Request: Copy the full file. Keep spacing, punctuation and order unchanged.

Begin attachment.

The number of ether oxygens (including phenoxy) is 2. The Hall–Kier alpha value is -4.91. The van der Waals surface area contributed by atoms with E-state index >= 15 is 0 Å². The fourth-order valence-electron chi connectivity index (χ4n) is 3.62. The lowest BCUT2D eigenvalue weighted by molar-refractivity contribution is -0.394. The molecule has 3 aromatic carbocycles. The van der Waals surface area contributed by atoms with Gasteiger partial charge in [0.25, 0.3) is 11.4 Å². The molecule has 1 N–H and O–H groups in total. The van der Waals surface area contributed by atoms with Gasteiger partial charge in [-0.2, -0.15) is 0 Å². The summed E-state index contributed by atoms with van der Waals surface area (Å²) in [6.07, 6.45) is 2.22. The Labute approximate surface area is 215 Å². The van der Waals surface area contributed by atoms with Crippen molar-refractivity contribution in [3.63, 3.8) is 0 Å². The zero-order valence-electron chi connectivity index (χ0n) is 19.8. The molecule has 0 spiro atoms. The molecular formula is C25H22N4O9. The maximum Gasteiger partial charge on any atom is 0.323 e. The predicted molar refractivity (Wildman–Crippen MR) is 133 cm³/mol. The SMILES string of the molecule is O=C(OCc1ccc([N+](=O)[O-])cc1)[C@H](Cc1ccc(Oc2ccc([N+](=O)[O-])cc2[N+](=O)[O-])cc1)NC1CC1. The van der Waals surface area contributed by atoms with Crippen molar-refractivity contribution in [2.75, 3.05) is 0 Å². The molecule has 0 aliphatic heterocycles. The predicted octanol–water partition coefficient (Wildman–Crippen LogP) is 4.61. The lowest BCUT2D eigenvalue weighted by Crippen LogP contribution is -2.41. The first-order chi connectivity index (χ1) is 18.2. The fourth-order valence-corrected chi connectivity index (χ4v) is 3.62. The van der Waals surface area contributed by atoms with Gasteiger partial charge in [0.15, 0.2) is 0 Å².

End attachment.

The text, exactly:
The number of ether oxygens (including phenoxy) is 2. The Hall–Kier alpha value is -4.91. The van der Waals surface area contributed by atoms with E-state index >= 15 is 0 Å². The fourth-order valence-electron chi connectivity index (χ4n) is 3.62. The lowest BCUT2D eigenvalue weighted by molar-refractivity contribution is -0.394. The molecule has 3 aromatic carbocycles. The van der Waals surface area contributed by atoms with Gasteiger partial charge in [0.25, 0.3) is 11.4 Å². The molecule has 1 N–H and O–H groups in total. The van der Waals surface area contributed by atoms with Gasteiger partial charge in [-0.2, -0.15) is 0 Å². The summed E-state index contributed by atoms with van der Waals surface area (Å²) in [6.07, 6.45) is 2.22. The Labute approximate surface area is 215 Å². The van der Waals surface area contributed by atoms with Crippen molar-refractivity contribution in [3.63, 3.8) is 0 Å². The zero-order valence-electron chi connectivity index (χ0n) is 19.8. The molecule has 0 spiro atoms. The molecular formula is C25H22N4O9. The maximum Gasteiger partial charge on any atom is 0.323 e. The predicted molar refractivity (Wildman–Crippen MR) is 133 cm³/mol. The SMILES string of the molecule is O=C(OCc1ccc([N+](=O)[O-])cc1)[C@H](Cc1ccc(Oc2ccc([N+](=O)[O-])cc2[N+](=O)[O-])cc1)NC1CC1. The van der Waals surface area contributed by atoms with Crippen molar-refractivity contribution in [2.75, 3.05) is 0 Å². The molecule has 0 aliphatic heterocycles. The predicted octanol–water partition coefficient (Wildman–Crippen LogP) is 4.61. The lowest BCUT2D eigenvalue weighted by Crippen LogP contribution is -2.41. The first-order chi connectivity index (χ1) is 18.2. The fourth-order valence-corrected chi connectivity index (χ4v) is 3.62. The van der Waals surface area contributed by atoms with Gasteiger partial charge in [0.15, 0.2) is 0 Å².